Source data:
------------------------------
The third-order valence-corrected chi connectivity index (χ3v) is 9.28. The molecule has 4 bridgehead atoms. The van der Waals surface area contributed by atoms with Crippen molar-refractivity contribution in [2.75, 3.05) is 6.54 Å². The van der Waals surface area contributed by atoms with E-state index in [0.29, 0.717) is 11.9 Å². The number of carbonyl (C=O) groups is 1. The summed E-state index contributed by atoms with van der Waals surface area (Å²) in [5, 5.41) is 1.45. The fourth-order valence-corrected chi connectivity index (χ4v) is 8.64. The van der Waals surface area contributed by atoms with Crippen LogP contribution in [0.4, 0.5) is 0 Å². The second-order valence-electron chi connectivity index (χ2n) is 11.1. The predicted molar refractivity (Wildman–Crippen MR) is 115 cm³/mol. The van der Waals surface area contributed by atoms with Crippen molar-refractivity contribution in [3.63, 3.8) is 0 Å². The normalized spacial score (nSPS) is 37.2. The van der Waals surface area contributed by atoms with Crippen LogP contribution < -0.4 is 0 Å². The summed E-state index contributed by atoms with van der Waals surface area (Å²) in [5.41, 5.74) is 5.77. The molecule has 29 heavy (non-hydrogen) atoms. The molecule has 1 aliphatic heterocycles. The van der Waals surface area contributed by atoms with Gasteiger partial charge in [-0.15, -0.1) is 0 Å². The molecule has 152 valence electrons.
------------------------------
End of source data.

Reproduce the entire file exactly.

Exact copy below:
The third-order valence-corrected chi connectivity index (χ3v) is 9.28. The molecule has 4 bridgehead atoms. The van der Waals surface area contributed by atoms with Crippen molar-refractivity contribution in [2.75, 3.05) is 6.54 Å². The van der Waals surface area contributed by atoms with E-state index in [0.29, 0.717) is 11.9 Å². The number of carbonyl (C=O) groups is 1. The summed E-state index contributed by atoms with van der Waals surface area (Å²) in [5, 5.41) is 1.45. The fourth-order valence-corrected chi connectivity index (χ4v) is 8.64. The van der Waals surface area contributed by atoms with Crippen LogP contribution in [0.4, 0.5) is 0 Å². The second-order valence-electron chi connectivity index (χ2n) is 11.1. The predicted molar refractivity (Wildman–Crippen MR) is 115 cm³/mol. The van der Waals surface area contributed by atoms with Crippen molar-refractivity contribution in [3.63, 3.8) is 0 Å². The normalized spacial score (nSPS) is 37.2. The van der Waals surface area contributed by atoms with Crippen LogP contribution < -0.4 is 0 Å². The summed E-state index contributed by atoms with van der Waals surface area (Å²) in [5.41, 5.74) is 5.77. The molecule has 29 heavy (non-hydrogen) atoms. The molecule has 1 aliphatic heterocycles. The van der Waals surface area contributed by atoms with Gasteiger partial charge in [-0.15, -0.1) is 0 Å². The molecule has 152 valence electrons.